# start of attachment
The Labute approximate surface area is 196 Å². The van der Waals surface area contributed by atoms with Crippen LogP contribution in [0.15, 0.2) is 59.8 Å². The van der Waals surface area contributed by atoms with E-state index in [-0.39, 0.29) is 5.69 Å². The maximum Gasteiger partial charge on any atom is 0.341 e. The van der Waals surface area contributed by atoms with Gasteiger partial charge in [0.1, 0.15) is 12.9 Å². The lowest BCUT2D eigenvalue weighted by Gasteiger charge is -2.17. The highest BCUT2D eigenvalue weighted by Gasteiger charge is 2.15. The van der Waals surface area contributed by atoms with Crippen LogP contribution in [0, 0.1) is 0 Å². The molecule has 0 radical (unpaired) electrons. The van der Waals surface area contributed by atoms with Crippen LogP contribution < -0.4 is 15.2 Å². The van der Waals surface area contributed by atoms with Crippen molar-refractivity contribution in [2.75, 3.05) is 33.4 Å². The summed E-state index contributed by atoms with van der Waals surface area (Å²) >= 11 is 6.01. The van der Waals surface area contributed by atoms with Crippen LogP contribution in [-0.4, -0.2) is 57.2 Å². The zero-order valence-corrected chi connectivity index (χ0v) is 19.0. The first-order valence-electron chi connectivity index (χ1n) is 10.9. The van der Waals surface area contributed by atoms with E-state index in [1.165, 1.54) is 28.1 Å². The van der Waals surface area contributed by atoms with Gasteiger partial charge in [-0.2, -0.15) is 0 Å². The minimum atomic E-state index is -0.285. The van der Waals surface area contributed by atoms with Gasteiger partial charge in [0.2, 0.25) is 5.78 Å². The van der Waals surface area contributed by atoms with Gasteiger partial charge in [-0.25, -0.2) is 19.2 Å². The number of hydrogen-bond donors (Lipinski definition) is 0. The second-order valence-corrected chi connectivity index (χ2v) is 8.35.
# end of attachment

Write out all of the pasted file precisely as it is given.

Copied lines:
The Labute approximate surface area is 196 Å². The van der Waals surface area contributed by atoms with Crippen LogP contribution in [0.15, 0.2) is 59.8 Å². The van der Waals surface area contributed by atoms with E-state index in [-0.39, 0.29) is 5.69 Å². The maximum Gasteiger partial charge on any atom is 0.341 e. The van der Waals surface area contributed by atoms with Gasteiger partial charge in [0.1, 0.15) is 12.9 Å². The lowest BCUT2D eigenvalue weighted by Gasteiger charge is -2.17. The highest BCUT2D eigenvalue weighted by Gasteiger charge is 2.15. The van der Waals surface area contributed by atoms with Crippen LogP contribution in [0, 0.1) is 0 Å². The molecule has 0 radical (unpaired) electrons. The van der Waals surface area contributed by atoms with Crippen LogP contribution < -0.4 is 15.2 Å². The van der Waals surface area contributed by atoms with Crippen molar-refractivity contribution in [2.75, 3.05) is 33.4 Å². The summed E-state index contributed by atoms with van der Waals surface area (Å²) >= 11 is 6.01. The van der Waals surface area contributed by atoms with Crippen LogP contribution in [-0.4, -0.2) is 57.2 Å². The zero-order valence-corrected chi connectivity index (χ0v) is 19.0. The first-order valence-electron chi connectivity index (χ1n) is 10.9. The van der Waals surface area contributed by atoms with E-state index in [1.165, 1.54) is 28.1 Å². The van der Waals surface area contributed by atoms with Gasteiger partial charge in [-0.2, -0.15) is 0 Å². The minimum atomic E-state index is -0.285. The van der Waals surface area contributed by atoms with Gasteiger partial charge in [0.2, 0.25) is 5.78 Å². The van der Waals surface area contributed by atoms with Gasteiger partial charge in [-0.25, -0.2) is 19.2 Å². The number of hydrogen-bond donors (Lipinski definition) is 0. The second-order valence-corrected chi connectivity index (χ2v) is 8.35.